It's truly fascinating how successful people approach problems. Where others see impenetrable barriers, they see challenges to embrace and obstacles to overcome.
Their confidence in the face of hardship is driven by the ability to let go of the negativity that holds so many otherwise sensible people back.
Martin Seligman at the University of Pennsylvania has studied this phenomenon more than anyone else has, and he's found that success in life is driven by one critical distinction—whether you believe that your failures are produced by personal deficits beyond your control or that they are mistakes you can fix with effort.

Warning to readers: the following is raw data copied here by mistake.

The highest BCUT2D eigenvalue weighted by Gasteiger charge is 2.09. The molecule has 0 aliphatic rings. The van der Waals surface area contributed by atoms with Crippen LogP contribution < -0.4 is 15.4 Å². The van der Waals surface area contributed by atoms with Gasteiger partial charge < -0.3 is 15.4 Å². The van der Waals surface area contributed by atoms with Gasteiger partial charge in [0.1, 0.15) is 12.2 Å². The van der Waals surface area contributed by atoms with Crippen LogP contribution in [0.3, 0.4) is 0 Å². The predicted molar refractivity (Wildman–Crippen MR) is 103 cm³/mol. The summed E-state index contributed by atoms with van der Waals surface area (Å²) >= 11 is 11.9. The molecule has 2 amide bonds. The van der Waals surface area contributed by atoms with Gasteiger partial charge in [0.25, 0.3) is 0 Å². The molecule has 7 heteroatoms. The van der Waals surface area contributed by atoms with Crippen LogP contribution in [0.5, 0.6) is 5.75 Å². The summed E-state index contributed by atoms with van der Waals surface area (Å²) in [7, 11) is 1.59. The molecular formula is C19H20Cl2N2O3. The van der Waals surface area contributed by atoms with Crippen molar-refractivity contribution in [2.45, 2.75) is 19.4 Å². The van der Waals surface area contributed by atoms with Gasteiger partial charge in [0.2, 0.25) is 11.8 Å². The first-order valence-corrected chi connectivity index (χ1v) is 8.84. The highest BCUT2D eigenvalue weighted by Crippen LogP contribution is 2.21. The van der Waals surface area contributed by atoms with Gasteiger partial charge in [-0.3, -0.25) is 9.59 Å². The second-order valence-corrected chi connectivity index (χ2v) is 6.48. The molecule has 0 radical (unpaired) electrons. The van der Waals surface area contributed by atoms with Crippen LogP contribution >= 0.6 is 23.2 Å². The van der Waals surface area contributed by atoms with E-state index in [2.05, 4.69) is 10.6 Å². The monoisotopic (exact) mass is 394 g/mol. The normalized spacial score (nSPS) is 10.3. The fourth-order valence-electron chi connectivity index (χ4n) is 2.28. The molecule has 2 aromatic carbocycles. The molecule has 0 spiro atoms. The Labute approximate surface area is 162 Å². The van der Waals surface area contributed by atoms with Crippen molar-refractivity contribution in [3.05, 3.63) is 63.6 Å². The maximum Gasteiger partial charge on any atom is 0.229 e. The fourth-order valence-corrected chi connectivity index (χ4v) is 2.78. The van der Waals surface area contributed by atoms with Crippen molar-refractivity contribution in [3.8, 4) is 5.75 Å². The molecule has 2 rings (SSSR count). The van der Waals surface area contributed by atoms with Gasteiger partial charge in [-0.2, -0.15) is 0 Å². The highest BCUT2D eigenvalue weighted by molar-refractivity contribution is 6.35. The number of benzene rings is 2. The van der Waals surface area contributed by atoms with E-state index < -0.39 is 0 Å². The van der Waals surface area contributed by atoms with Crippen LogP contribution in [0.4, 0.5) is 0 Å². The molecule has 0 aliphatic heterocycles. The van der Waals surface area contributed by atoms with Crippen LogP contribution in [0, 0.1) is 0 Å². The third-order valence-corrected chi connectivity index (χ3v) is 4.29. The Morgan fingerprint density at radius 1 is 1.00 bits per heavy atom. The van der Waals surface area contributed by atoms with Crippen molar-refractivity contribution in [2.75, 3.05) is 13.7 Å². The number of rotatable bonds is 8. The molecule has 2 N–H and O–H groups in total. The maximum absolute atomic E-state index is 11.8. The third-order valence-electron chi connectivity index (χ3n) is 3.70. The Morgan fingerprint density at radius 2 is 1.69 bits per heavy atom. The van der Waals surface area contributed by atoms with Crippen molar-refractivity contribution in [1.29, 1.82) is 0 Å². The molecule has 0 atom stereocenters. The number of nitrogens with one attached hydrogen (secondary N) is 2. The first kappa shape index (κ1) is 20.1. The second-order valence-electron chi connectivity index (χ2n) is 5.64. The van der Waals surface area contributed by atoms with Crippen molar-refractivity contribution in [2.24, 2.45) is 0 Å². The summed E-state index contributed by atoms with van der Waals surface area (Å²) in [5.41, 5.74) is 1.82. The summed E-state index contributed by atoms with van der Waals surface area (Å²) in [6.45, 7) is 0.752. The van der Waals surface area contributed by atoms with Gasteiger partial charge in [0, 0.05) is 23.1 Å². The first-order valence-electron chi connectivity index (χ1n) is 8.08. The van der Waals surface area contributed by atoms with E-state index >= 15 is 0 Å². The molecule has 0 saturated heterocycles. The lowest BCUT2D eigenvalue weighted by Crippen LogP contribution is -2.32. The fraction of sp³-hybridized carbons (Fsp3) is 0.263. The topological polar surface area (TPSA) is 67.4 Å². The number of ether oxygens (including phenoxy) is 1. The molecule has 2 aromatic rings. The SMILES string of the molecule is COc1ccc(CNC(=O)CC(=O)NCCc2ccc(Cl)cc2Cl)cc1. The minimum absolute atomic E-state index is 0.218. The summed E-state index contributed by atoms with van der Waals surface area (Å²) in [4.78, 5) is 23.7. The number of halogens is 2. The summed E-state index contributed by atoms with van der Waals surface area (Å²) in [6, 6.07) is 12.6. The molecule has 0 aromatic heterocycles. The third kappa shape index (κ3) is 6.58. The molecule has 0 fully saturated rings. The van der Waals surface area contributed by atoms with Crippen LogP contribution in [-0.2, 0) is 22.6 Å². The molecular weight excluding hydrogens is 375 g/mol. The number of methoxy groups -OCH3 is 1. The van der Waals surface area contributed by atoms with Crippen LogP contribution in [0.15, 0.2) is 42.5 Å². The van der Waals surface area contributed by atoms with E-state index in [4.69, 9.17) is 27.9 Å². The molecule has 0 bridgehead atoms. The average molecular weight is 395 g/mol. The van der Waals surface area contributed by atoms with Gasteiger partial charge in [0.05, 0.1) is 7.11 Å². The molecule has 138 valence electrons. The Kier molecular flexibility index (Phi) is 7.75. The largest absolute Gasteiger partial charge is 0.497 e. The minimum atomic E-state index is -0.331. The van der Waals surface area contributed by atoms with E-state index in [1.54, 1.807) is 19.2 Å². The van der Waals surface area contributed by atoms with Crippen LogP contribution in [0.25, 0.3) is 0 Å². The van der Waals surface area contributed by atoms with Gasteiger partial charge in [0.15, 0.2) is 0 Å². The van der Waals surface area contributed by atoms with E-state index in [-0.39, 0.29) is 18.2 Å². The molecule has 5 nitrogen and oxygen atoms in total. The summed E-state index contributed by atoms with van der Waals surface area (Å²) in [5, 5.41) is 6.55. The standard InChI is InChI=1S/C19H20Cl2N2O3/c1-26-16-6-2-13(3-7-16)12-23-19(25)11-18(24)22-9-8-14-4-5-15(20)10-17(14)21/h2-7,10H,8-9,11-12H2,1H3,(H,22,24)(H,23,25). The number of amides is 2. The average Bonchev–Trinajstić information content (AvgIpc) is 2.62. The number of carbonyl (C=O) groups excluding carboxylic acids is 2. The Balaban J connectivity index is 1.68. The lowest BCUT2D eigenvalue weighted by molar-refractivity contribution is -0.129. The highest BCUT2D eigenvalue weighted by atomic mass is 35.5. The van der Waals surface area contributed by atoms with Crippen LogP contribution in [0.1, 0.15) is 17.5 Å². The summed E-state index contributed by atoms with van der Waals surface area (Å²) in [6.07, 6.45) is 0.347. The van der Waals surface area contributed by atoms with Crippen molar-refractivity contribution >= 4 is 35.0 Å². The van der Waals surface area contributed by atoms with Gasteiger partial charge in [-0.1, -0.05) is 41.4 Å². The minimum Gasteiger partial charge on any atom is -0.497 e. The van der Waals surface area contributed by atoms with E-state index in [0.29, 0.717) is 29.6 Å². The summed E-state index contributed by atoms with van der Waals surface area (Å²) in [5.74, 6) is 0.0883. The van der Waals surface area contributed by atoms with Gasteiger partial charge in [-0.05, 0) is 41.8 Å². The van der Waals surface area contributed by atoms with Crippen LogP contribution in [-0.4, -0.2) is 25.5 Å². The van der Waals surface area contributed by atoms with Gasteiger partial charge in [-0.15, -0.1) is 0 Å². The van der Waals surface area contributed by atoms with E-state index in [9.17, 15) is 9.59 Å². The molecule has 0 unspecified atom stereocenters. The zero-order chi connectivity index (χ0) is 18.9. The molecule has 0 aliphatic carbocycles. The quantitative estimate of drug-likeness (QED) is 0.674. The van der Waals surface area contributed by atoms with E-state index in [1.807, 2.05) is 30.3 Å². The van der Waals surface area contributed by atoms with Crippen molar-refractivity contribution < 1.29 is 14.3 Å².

Success isn't the only thing determined by your mindset. Seligman has found much higher rates of depression in people who attribute their failures to personal deficits. Optimists fare better; they treat failure as learning experiences and believe they can do better in the future.